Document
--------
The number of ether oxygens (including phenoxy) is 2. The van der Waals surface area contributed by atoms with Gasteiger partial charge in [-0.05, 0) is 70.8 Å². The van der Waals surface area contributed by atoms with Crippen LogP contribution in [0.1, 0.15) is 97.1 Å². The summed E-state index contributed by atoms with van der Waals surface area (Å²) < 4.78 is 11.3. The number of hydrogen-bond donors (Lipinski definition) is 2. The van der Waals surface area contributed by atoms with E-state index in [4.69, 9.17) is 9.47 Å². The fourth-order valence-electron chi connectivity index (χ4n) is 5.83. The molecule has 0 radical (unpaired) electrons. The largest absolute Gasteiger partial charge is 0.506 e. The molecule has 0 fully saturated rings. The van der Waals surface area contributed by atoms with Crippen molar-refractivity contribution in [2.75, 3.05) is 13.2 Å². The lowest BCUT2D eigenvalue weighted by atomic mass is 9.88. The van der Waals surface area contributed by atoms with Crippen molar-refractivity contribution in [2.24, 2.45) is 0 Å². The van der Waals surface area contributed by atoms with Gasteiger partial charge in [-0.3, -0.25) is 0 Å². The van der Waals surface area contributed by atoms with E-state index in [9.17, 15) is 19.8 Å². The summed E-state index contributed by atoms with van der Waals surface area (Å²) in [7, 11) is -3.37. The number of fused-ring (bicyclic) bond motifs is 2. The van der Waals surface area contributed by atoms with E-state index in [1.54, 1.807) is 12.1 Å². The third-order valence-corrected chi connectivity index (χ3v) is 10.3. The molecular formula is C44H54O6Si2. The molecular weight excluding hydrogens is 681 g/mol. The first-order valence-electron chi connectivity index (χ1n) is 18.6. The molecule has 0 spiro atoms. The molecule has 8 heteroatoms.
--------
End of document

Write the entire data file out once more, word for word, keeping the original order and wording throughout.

The number of ether oxygens (including phenoxy) is 2. The van der Waals surface area contributed by atoms with Gasteiger partial charge in [-0.05, 0) is 70.8 Å². The van der Waals surface area contributed by atoms with Crippen LogP contribution in [0.1, 0.15) is 97.1 Å². The summed E-state index contributed by atoms with van der Waals surface area (Å²) < 4.78 is 11.3. The number of hydrogen-bond donors (Lipinski definition) is 2. The van der Waals surface area contributed by atoms with E-state index in [4.69, 9.17) is 9.47 Å². The fourth-order valence-electron chi connectivity index (χ4n) is 5.83. The molecule has 0 radical (unpaired) electrons. The largest absolute Gasteiger partial charge is 0.506 e. The molecule has 0 fully saturated rings. The van der Waals surface area contributed by atoms with Crippen molar-refractivity contribution in [2.75, 3.05) is 13.2 Å². The lowest BCUT2D eigenvalue weighted by atomic mass is 9.88. The van der Waals surface area contributed by atoms with Crippen molar-refractivity contribution in [2.24, 2.45) is 0 Å². The van der Waals surface area contributed by atoms with Gasteiger partial charge in [-0.3, -0.25) is 0 Å². The van der Waals surface area contributed by atoms with E-state index in [9.17, 15) is 19.8 Å². The summed E-state index contributed by atoms with van der Waals surface area (Å²) in [7, 11) is -3.37. The number of fused-ring (bicyclic) bond motifs is 2. The van der Waals surface area contributed by atoms with E-state index in [1.54, 1.807) is 12.1 Å². The third-order valence-corrected chi connectivity index (χ3v) is 10.3. The molecular formula is C44H54O6Si2. The molecular weight excluding hydrogens is 681 g/mol. The first-order valence-electron chi connectivity index (χ1n) is 18.6. The molecule has 0 spiro atoms. The molecule has 8 heteroatoms.